Visa Options

H-1B Visa vs. EB-3 Visa

Many noncitizens want to come to the United States to work. This page provides a summary of employment-based nonimmigrant and immigrant visa classifications and other categories of noncitizens who are eligible for employment authorization.


As a nurse, if you have the right combination of skills, education, and/or work experience, you are able to live and work permanently in the United States by seeking an employment-based immigrant visa. There are two types of visas that allow you to chart a path as a US Registered Nurse for you, and your family.

EB-3 Visa

For years, EB-3 visa has been the choice of many countries, like the Philippines. This visa makes up 28.6 % of the employment-based green cards available for overseas workers. Around 40,000 of these visas are available every year to many different professions around the world, not just nurses.


It is intended for “skilled workers”, “professionals”, and “other workers.” The EB-3 visa requirements are less stringent, but the backlog may be longer. There is no “self-petition” category, meaning, you must have an employer that is approved by the US Department of Labor. You may apply for citizenship if you have been a permanent resident of the U.S. for at least 5 years i.e. after 5 years with EB-3 visa, you will apply for U.S. citizenship.


EB-3 visa wait times in some countries take up to 12 years! Countries like India, for example. EB-3 visa from other countries take anywhere from 8 months – 2 years to attain. Visa retrogression can delay this even further.


EB-3 Visa for Dependents


We can apply for the spouse and unmarried children under the age of 21. They will be listed in the I-140 petition and all family members will apply for their immigrant visas (IVs) together and can enter the U.S. together as well. In most cases, the family will not be separated, and all family members will be mailed their green cards upon being admitted to the U.S. using their IVs. Other family members that are not immediate dependents (spouse/children) will need to apply for a U.S. travel visa such as a B1 visa on their own to come to the US as a visitor & may need to seek further legal counsel, but do not qualify to file as dependents under the primary EB-3 visa holder.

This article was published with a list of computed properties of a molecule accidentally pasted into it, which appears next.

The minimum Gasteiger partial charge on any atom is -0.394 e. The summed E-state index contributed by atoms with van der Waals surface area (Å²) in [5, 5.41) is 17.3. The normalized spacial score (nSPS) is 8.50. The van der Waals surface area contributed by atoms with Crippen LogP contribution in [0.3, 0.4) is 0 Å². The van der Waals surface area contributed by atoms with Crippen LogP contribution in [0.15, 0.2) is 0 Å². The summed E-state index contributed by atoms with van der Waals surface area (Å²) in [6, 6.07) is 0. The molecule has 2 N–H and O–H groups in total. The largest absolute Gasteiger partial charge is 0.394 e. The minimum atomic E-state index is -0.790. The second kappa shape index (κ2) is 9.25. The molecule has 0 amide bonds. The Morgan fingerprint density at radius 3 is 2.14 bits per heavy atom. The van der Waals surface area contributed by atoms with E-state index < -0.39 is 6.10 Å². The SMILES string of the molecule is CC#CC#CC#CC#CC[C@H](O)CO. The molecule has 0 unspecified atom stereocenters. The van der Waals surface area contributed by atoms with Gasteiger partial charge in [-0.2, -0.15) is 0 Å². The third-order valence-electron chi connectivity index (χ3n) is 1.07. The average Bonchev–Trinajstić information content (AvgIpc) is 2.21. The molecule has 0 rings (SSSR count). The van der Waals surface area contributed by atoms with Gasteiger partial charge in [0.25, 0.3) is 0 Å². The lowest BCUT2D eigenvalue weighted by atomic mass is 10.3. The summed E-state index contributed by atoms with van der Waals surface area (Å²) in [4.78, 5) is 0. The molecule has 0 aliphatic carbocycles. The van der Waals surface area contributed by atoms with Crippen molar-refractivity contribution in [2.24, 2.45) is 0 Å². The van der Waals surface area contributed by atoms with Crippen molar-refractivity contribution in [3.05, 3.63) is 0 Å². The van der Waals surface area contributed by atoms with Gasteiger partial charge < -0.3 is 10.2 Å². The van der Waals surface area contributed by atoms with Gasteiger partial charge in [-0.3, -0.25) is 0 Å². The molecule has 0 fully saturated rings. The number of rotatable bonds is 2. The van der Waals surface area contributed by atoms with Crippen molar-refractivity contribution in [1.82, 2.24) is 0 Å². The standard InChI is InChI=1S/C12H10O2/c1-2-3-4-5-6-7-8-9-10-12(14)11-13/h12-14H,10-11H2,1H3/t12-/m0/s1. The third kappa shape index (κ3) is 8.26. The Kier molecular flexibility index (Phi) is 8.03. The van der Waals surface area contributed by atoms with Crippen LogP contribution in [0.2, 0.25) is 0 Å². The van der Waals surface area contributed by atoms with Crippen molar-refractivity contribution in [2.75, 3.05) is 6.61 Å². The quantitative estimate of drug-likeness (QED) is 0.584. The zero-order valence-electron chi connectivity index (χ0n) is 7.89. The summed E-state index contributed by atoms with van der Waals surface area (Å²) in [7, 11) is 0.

H-1B Visa

The H-1B visa has its roots in the H-1 visa of the Immigration and Nationality Act of 1952. It has been around for quite some time and a dependable visa process for many international workers that are not U.S. citizens. It is extremely popular in countries such as India where EB-3 visa is retrogressed back to 2012 (Reminder, EB-3 visa is retrogressed to June 2022 for Filipino Nationals).


Only certain companies/hospitals can bring nurses to the U.S. on H-1B visa. Hospitals for example, must meet the following criteria:


  • Job requirement:
    • 4-year degree in nursing with proof that this is the requirement historically
    • 1+ years’ experience bedside
  • Hospital must be a:
    • Non-for-profit organization (meaning the hospital’s profits are returned to the hospital for its operations rather than to shareholders)
    • Are affiliated with a Nurse Teaching University and/or are a Nurse Teaching Hospital

H-1B visa’s are considered work visa’s (not migration visa’s). Meaning, they are usually used for workers that are here for long term work, not to stay and become citizens. Once in the USA, a worker on H-1B visa can apply for EB-3 and be put into the same queue for approval as if they were to stay in their home country and wait on EB-3 to be processed and approved. H-1B visa is a quicker process than EB-3 at around 4-8 months. So, it speeds up the process for workers to get to the U.S. to start making U.S. wages.


The Department of Labor caps H-1B visa’s at 65,000/year (versus 40,000 EB-3 visa mentioned above). So the ease of getting to the U.S. and quicker, is made easier with H-1B visa.


However, this spring, we’re seeing a change from USCIS regarding H-1B visas for Registered Nurses. We’ve seen that USCIS has issued more requests for evidence (RFEs) and even, unfortunately, denied some applications. You can learn more about these updates and how Insight Global is addressing them here.


H-1B Visa for Dependents

Dependent(s) will be included on Form I-129 H-1B petition filing to process the application together. These fees are paid separately by the nurse/family. Dependent(s) will complete Form DS-160, pay visa fee & schedule an embassy interview together with the H-1B nurse. Upon filing EB-3 Green Card I-140, spouse will be able to apply for an Employment Authorization Document (EAD) and work within 4-5 months of arrival in the U.S. The cost of this document for the spouse will be incurred by the nurse of nurse’s family.

Support Through The Process

Above all, and most important, is to be educated on these visa’s. To make sure that you have a relationship and trust in your agency or employer to educate and support you through this process. Insight Global Health prides itself on clear communication, open dialogue, and support along the way to make sure you make the right decision for you, your family and your career. For any further questions, please see FAQ page here, reach out to us at or call the partner which you are working with.